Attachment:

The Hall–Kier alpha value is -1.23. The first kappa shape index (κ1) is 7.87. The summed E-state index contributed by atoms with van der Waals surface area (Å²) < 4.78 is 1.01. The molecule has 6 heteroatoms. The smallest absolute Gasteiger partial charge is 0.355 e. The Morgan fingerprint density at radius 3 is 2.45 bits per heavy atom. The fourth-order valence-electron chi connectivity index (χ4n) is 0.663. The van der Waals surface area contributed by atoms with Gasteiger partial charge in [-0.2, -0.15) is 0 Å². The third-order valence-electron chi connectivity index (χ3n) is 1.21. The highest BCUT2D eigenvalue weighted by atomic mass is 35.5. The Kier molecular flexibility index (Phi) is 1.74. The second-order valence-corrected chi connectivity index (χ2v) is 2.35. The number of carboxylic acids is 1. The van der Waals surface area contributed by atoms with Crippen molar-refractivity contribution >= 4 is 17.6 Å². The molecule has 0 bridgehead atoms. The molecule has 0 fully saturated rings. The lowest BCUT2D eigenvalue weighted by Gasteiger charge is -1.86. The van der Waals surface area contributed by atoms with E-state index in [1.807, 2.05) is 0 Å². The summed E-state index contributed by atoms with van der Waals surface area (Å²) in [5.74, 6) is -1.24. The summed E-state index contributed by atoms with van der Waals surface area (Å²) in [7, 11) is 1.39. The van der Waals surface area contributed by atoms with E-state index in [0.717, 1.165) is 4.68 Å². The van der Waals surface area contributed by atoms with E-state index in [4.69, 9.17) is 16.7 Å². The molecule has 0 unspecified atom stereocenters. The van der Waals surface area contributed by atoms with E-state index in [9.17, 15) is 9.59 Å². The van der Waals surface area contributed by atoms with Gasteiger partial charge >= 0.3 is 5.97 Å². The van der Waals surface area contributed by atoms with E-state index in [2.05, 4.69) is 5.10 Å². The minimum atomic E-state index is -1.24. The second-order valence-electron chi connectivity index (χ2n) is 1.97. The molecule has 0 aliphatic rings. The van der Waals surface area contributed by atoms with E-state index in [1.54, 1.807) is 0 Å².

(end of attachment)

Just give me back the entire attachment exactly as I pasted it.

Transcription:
The Hall–Kier alpha value is -1.23. The first kappa shape index (κ1) is 7.87. The summed E-state index contributed by atoms with van der Waals surface area (Å²) < 4.78 is 1.01. The molecule has 6 heteroatoms. The smallest absolute Gasteiger partial charge is 0.355 e. The Morgan fingerprint density at radius 3 is 2.45 bits per heavy atom. The fourth-order valence-electron chi connectivity index (χ4n) is 0.663. The van der Waals surface area contributed by atoms with Gasteiger partial charge in [-0.2, -0.15) is 0 Å². The third-order valence-electron chi connectivity index (χ3n) is 1.21. The highest BCUT2D eigenvalue weighted by atomic mass is 35.5. The Kier molecular flexibility index (Phi) is 1.74. The second-order valence-corrected chi connectivity index (χ2v) is 2.35. The number of carboxylic acids is 1. The van der Waals surface area contributed by atoms with Crippen molar-refractivity contribution >= 4 is 17.6 Å². The molecule has 0 bridgehead atoms. The molecule has 0 fully saturated rings. The lowest BCUT2D eigenvalue weighted by Gasteiger charge is -1.86. The van der Waals surface area contributed by atoms with E-state index in [1.807, 2.05) is 0 Å². The summed E-state index contributed by atoms with van der Waals surface area (Å²) in [5.74, 6) is -1.24. The summed E-state index contributed by atoms with van der Waals surface area (Å²) in [7, 11) is 1.39. The van der Waals surface area contributed by atoms with E-state index in [0.717, 1.165) is 4.68 Å². The van der Waals surface area contributed by atoms with E-state index in [4.69, 9.17) is 16.7 Å². The molecule has 0 unspecified atom stereocenters. The van der Waals surface area contributed by atoms with E-state index in [9.17, 15) is 9.59 Å². The van der Waals surface area contributed by atoms with Gasteiger partial charge >= 0.3 is 5.97 Å². The van der Waals surface area contributed by atoms with E-state index in [2.05, 4.69) is 5.10 Å². The minimum atomic E-state index is -1.24. The second-order valence-electron chi connectivity index (χ2n) is 1.97. The molecule has 0 aliphatic rings. The van der Waals surface area contributed by atoms with E-state index in [1.54, 1.807) is 0 Å².